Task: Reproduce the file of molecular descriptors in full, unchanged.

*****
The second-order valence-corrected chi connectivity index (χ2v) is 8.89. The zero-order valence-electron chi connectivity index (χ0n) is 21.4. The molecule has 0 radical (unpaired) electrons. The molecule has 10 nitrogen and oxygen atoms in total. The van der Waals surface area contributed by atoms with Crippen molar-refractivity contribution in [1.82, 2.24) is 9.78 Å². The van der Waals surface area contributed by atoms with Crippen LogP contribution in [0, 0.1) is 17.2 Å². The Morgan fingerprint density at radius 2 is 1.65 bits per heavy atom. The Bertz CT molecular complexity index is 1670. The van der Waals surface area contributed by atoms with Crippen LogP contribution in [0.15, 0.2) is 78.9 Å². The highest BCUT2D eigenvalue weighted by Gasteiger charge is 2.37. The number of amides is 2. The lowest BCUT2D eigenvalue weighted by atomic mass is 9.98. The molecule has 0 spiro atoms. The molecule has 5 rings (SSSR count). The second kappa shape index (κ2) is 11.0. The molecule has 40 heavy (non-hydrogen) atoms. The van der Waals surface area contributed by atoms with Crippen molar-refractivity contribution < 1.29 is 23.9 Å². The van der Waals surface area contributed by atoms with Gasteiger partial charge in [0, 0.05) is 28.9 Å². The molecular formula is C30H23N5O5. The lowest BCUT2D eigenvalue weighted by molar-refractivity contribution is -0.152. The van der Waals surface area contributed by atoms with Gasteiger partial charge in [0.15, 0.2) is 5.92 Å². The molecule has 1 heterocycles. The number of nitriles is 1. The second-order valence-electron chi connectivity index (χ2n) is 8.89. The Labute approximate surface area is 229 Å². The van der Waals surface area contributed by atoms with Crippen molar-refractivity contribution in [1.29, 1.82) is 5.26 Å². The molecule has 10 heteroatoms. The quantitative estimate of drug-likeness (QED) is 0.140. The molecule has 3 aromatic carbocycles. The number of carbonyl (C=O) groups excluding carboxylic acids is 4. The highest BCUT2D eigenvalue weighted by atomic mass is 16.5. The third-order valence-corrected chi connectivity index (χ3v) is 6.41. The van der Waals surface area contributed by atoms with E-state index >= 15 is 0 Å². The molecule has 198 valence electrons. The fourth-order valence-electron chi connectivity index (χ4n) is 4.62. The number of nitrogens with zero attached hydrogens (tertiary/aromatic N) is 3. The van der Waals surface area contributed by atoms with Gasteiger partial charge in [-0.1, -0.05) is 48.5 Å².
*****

The second-order valence-corrected chi connectivity index (χ2v) is 8.89. The zero-order valence-electron chi connectivity index (χ0n) is 21.4. The molecule has 0 radical (unpaired) electrons. The molecule has 10 nitrogen and oxygen atoms in total. The van der Waals surface area contributed by atoms with Crippen molar-refractivity contribution in [1.82, 2.24) is 9.78 Å². The van der Waals surface area contributed by atoms with Crippen LogP contribution in [0, 0.1) is 17.2 Å². The Morgan fingerprint density at radius 2 is 1.65 bits per heavy atom. The Bertz CT molecular complexity index is 1670. The van der Waals surface area contributed by atoms with Crippen LogP contribution in [0.15, 0.2) is 78.9 Å². The highest BCUT2D eigenvalue weighted by Gasteiger charge is 2.37. The number of amides is 2. The lowest BCUT2D eigenvalue weighted by atomic mass is 9.98. The molecule has 0 spiro atoms. The molecule has 5 rings (SSSR count). The second kappa shape index (κ2) is 11.0. The molecule has 40 heavy (non-hydrogen) atoms. The van der Waals surface area contributed by atoms with Crippen molar-refractivity contribution < 1.29 is 23.9 Å². The van der Waals surface area contributed by atoms with Gasteiger partial charge in [0, 0.05) is 28.9 Å². The molecular formula is C30H23N5O5. The lowest BCUT2D eigenvalue weighted by molar-refractivity contribution is -0.152. The van der Waals surface area contributed by atoms with Gasteiger partial charge in [0.15, 0.2) is 5.92 Å². The molecule has 1 heterocycles. The number of nitriles is 1. The second-order valence-electron chi connectivity index (χ2n) is 8.89. The Labute approximate surface area is 229 Å². The van der Waals surface area contributed by atoms with Crippen molar-refractivity contribution in [1.29, 1.82) is 5.26 Å². The molecule has 10 heteroatoms. The quantitative estimate of drug-likeness (QED) is 0.140. The molecule has 3 aromatic carbocycles. The number of carbonyl (C=O) groups excluding carboxylic acids is 4. The highest BCUT2D eigenvalue weighted by atomic mass is 16.5. The third-order valence-corrected chi connectivity index (χ3v) is 6.41. The van der Waals surface area contributed by atoms with E-state index >= 15 is 0 Å². The molecule has 198 valence electrons. The fourth-order valence-electron chi connectivity index (χ4n) is 4.62. The number of nitrogens with zero attached hydrogens (tertiary/aromatic N) is 3. The van der Waals surface area contributed by atoms with Gasteiger partial charge in [-0.1, -0.05) is 48.5 Å².